Tuesday, 14 April 2015

Hidden, the blog Tour. Police shootings and the Psychology of Threat Assessment

I am pleased today to be taking part in the blog tour for Emma Kavanagh's new novel Hidden. Emma has an impressive resume. A PhD in psychology and a career as a police and military psychologist, she's trained armed police officers, military personnel and command staff how to react in stressful and high pressured situations. Hidden is the literary result of this wealth of knowledge, expertise and experience.

The blurb reads as follows:


A gunman is stalking the wards of a local hospital. He's unidentified and dangerous, and has to be located. Urgently. 

Police Firearms Officer Aden McCarthy is tasked with tracking him down. Still troubled by the shooting of a schoolboy, Aden is determined to make amends by finding the gunman - before it's too late.


To psychologist Imogen, hospital should be a place of healing and safety - both for her, and her young niece who's been recently admitted. She's heard about the gunman, but he has little to do with her. Or has he?

As time ticks down, no one knows who the gunman's next target will be. But he's there. Hiding in plain sight. Far closer than anyone thinks...

So over to Emma for this insight into police shootings and in particular the issue of Threat Perception.

Psychology of Police Shootings - Threat Perception

The world of the firearms police officer is a fast moving one that can demand swift judgements made in less than ideal circumstances. Those judgements, made in the heat of the moment, will go on to be scrutinised for months, often years to come. If the choice the officer made - to shoot or not to shoot - proves to be the correct one, they will often still face a barrage of media and public criticism. If it proves to be incorrect, they may face prison. 

In Hidden, Aden has been faced with a choice. Should he shoot? For him, unlike others, the answer was no, and the repercussions of that decision have haunted him. 

So what makes some firearms officers see danger where others do not? 

The first thing that we have to understand is the speed of these situations, the challenge that puts on our mental processes. An incident can go from standard to critical within the space of seconds. That means that the officer’s mental processing has to work just as fast.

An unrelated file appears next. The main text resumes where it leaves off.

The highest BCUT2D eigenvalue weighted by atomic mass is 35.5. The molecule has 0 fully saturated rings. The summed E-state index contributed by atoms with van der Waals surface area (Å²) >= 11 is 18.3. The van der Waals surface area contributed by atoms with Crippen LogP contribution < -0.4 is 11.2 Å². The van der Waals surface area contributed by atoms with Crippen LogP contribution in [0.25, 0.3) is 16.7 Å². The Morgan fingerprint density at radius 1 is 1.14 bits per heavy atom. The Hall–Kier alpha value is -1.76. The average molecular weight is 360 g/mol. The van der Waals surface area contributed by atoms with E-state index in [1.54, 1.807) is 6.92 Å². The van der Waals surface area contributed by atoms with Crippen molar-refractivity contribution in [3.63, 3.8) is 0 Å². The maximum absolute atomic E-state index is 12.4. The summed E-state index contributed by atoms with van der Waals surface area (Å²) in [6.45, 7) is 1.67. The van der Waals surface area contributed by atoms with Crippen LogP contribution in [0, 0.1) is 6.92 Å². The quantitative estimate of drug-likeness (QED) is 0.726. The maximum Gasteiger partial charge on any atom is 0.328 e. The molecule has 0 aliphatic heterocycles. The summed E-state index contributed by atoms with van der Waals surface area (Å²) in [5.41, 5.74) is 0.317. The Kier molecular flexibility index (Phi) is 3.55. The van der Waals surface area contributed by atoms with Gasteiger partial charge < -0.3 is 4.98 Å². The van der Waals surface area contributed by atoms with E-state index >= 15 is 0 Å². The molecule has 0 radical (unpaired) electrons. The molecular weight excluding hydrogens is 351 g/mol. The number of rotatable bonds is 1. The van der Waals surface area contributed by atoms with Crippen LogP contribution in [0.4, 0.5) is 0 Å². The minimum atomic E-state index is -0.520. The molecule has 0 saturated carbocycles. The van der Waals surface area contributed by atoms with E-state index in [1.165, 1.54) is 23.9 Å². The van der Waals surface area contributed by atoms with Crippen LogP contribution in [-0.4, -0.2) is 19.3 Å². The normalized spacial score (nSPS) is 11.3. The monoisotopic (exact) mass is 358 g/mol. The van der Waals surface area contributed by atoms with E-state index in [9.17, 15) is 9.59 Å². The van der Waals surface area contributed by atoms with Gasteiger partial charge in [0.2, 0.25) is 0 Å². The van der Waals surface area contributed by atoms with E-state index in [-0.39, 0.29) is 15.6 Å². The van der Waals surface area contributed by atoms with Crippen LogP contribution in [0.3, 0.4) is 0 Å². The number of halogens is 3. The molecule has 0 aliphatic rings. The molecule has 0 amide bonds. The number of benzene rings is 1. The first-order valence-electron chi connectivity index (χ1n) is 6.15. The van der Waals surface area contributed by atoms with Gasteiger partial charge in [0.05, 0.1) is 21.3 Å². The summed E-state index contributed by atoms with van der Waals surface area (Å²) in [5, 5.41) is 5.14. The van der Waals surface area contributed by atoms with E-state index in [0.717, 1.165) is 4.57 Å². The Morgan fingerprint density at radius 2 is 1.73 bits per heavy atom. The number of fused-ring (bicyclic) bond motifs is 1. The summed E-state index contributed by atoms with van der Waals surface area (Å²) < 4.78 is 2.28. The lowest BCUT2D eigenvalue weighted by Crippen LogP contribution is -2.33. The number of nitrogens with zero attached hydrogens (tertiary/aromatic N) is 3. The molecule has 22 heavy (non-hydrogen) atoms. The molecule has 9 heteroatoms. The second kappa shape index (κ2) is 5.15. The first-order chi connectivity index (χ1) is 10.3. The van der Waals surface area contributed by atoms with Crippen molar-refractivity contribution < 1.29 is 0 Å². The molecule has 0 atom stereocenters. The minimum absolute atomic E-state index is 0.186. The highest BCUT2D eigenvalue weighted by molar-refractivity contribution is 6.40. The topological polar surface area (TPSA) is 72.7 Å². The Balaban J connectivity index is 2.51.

In order to achieve this, a number of things happen to the cognitive processes of the officer. Their ability to think critically and rationally has been reduced by the stress response. Instead they are relying on past experiences and training to guide them. They will use mental shortcuts, relying on what they already know about the world to understand the threat that is posed. Does this person look dangerous? Can I see an obvious weapon? They will use stereotypes, information that they already have. This is all well and good when the perpetrator is as they appear to be. However, research has shown that in critical incidents in which the threat came from a woman, officers were more likely to fail to shoot, such scenarios being more likely to result in officer death. 

When a suspect has a history of carrying a firearm, the officer tasked with responding to them in a high stress situation will be going in with a certain expectation, a higher sense of the danger posed to their own life. That means that their perceptions will be skewed towards the detection of a gun. Our perceptions are not perfect. Sometimes we see what we think we are going to see. And in some of these cases, this can result in an office pulling the trigger in the full belief that they are being faced with a weapon when they are not. 

Identifying small features - is that a real gun or a toy gun? - becomes next to impossible in the time frames involved. Live fire exercises have shown that the best of officers will struggle to make such distinctions, even when their lives are not in danger. Imagine how much more difficult these identifications become when the officer is in a real life critical incident. 

The decisions firearms officers make happen quickly, sometimes in the dark, sometimes in the rain, usually when their stress response is high. In the huge majority of situations, these highly trained officers get it right, a testament to their skill and their ability to remain calm when faced with imminent danger. 

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